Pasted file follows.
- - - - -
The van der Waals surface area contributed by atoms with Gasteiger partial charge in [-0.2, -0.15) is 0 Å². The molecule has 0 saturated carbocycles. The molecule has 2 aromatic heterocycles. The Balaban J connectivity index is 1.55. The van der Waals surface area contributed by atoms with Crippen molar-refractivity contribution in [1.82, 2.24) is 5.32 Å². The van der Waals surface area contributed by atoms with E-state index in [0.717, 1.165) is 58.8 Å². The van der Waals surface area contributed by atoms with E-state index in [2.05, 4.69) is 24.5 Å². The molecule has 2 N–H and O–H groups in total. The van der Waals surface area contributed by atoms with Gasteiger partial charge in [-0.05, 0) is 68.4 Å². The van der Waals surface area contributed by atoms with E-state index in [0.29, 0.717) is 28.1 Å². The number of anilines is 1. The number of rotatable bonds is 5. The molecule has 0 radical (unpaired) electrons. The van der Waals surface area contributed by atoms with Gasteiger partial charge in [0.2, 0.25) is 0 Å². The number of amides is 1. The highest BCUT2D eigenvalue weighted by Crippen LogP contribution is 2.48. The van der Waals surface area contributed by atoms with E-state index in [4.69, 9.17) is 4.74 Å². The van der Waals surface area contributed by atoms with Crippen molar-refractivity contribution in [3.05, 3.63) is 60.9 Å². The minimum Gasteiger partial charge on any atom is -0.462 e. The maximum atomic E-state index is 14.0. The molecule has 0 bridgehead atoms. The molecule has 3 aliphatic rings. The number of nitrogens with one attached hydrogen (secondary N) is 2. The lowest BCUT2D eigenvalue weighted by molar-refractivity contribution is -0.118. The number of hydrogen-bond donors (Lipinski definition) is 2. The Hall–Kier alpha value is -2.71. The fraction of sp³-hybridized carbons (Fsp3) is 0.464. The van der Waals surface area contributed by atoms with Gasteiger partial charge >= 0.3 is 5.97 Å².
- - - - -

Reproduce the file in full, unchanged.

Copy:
The van der Waals surface area contributed by atoms with Gasteiger partial charge in [-0.2, -0.15) is 0 Å². The molecule has 0 saturated carbocycles. The molecule has 2 aromatic heterocycles. The Balaban J connectivity index is 1.55. The van der Waals surface area contributed by atoms with Crippen molar-refractivity contribution in [1.82, 2.24) is 5.32 Å². The van der Waals surface area contributed by atoms with E-state index in [0.717, 1.165) is 58.8 Å². The van der Waals surface area contributed by atoms with E-state index in [2.05, 4.69) is 24.5 Å². The molecule has 2 N–H and O–H groups in total. The van der Waals surface area contributed by atoms with Gasteiger partial charge in [-0.05, 0) is 68.4 Å². The van der Waals surface area contributed by atoms with E-state index in [0.29, 0.717) is 28.1 Å². The number of anilines is 1. The number of rotatable bonds is 5. The molecule has 0 radical (unpaired) electrons. The van der Waals surface area contributed by atoms with Gasteiger partial charge in [0.2, 0.25) is 0 Å². The number of amides is 1. The highest BCUT2D eigenvalue weighted by Crippen LogP contribution is 2.48. The van der Waals surface area contributed by atoms with E-state index in [4.69, 9.17) is 4.74 Å². The van der Waals surface area contributed by atoms with Crippen molar-refractivity contribution in [3.05, 3.63) is 60.9 Å². The minimum Gasteiger partial charge on any atom is -0.462 e. The maximum atomic E-state index is 14.0. The molecule has 0 bridgehead atoms. The molecule has 3 aliphatic rings. The number of nitrogens with one attached hydrogen (secondary N) is 2. The lowest BCUT2D eigenvalue weighted by molar-refractivity contribution is -0.118. The number of hydrogen-bond donors (Lipinski definition) is 2. The Hall–Kier alpha value is -2.71. The fraction of sp³-hybridized carbons (Fsp3) is 0.464. The van der Waals surface area contributed by atoms with Gasteiger partial charge >= 0.3 is 5.97 Å².